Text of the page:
It was the kind of time period in the Jews history that would lead them and others to think very lightly of what God wanted them to do.
And that’s why God asks this rhetorical question in verse 10.
10 ¶ [For who/Who] [hath despised/has despised/dares make light of] [the day of small things/small beginnings/LXX: the small days]?
A valid question, of course. But what we see from biblical history is that probably most of the Jews were doing this. They were despising the day of small things – the small beginnings of rebuilding the Temple.
And so, God admits that the beginnings of rebuilding this Temple in Zechariah’s day were indeed small. They appeared to be insignificant.
And yet, God now is going to look forward to the glorious conclusion of this seemingly-insignificant beginning as we continue in verse 10.
[for they shall rejoice, and shall see the plummet in the hand of Zerubbabel with those seven;/ But these seven will be glad when they see the plumb line in the hand of Zerubbabel–/These seven eyes will joyfully look on the tin tablet in Zerubbabel’s hand./Men will rejoice when they see the plumb line in the hand of Zerubbabel./LXX: surely they shall rejoice, and shall see the plummet of tin in the hand of Zorobabel:]
So, what does this mean?
Well, this “plummet” or “plumb line” or even perhaps “tin tablet” has something to do with Zerubbabel finishing the Temple. It’s similar to him bringing the capstone with shouts of “Grace!” from earlier in this vision.
In fact, this one word in English – “plummet” – is actually two words in Hebrew. It’s a combination of “stone” and “tin.” A stone of tin. Maybe a stone encased in tin? Maybe like a capstone.
So, we just read that “those seven” are going to rejoice when Zerubbabel brings this stone to the temple – again probably indicating the completion of this building. So, who are “those seven?”
Well, the closest reference to “seven” is in verse 2 of this chapter, speaking of seven lamps and seven pipes that bring oil to those lamps.
But that’s actually not what God is referring to here when he mentions that these “seven” will rejoice when Zerubbabel is finished rebuilding the temple. Look what he says at the end of verse 11.
[they/these/these seven] are the [eyes/LXX: seven] of the LORD, [which/LXX: that] [run to and fro/range to and fro/constantly range/range/LXX: look] [through/throughout/across/LXX: upon] [the whole/LXX: all the] earth.
Do you remember the last vision we studied? It was a vision about Joshua, and how God was cleansing Judah’s religious system. And in that vision Zechariah was shown a stone with seven eyes. So, I think that the Lord is referring here back to that previous vision with these seven eyes.
And it’s likely that these seven eyes represent God’s omniscience. He knows everything because he can see and perceive and understand everything.
And those eyes of the Lord that run all over the world will rejoice when in this small city in this small country, a small temple is being built. And yet, this more than anything is what is going to bring joy to God’s eyes.
And in light of that, who is going to despise the day of small things? Who is going to think little of the rebuilding of this temple? Well, we know who isn’t going to despise it. And that’s the Lord himself.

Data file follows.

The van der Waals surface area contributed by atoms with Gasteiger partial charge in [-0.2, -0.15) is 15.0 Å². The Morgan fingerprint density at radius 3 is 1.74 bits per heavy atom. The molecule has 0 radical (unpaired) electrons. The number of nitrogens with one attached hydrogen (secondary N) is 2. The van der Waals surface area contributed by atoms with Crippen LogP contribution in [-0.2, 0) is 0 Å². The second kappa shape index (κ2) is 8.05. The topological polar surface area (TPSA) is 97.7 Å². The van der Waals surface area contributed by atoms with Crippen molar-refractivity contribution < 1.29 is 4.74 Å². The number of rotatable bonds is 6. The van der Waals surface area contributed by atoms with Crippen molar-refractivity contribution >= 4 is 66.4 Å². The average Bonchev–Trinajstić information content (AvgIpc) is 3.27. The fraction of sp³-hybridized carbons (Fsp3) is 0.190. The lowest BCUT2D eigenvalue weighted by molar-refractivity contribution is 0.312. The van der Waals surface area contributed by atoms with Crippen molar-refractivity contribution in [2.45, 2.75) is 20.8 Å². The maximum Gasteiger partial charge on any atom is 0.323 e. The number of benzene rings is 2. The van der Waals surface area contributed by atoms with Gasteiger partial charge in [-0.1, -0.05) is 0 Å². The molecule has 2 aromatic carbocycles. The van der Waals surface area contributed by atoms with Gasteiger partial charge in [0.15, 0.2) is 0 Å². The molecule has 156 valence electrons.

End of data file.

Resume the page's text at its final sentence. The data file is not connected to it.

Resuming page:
So, that’s the end of the angel’s explanation of what Zechariah is seeing. Zechariah asked about the meaning of the vision of the menorah with the two olive trees surrounding it. And this was the response he received.
Zechariah 4 Meaning: Zechariah Asks About Olive Trees
But you have to admit that there are still some questions remaining concerning this vision. The angel did nothing to explain to Zechariah the meaning of these individual items in the vision – the menorah and all of its parts and the two trees.
And so, after asking, “What are these?” and getting the response he got from the angel, Zechariah is going to follow-up on that question with another more specific question.
11 [Then/Next/And] [answered I, and said unto him,/I said to him/I asked the messenger/I asked the angel]
What are these two olive trees [upon/on/which are on] the right [side of the candlestick and upon the left side thereof?/of the lampstand and on its left?/and the left of the menorah?/and the left of the lampstand?]
Alright, so as I said Zechariah gets more specific. The question this time is not simply, “What are these?” but now he’s asking for the particular identification of the two olive trees that are on either side of the menorah.
Zechariah 4 Meaning: Zechariah Asks About Olive Branches/Extensions
And before the angel is able to respond, Zechariah asks one more question about what he’s seeing. And actually, what he asks about next concerns a reality that I think we were previously ignorant of. Let’s read that.
12 [And I answered again, and said unto him,/And I answered the second time and said to him/Before he could reply I asked again/Again I asked him]
What [be/are][these/the]two [olive branches/extensions of the olive trees/branches of the olive trees] [which through the two golden pipes empty the golden oil out of themselves?/which are beside the two golden pipes, which empty the golden oil from themselves?”/which are emptying out the golden oil through the two golden pipes?”/beside the two gold pipes that pour out golden oil?”/that are by the side of the two golden pipes that pour into and communicate with the golden oil funnels?]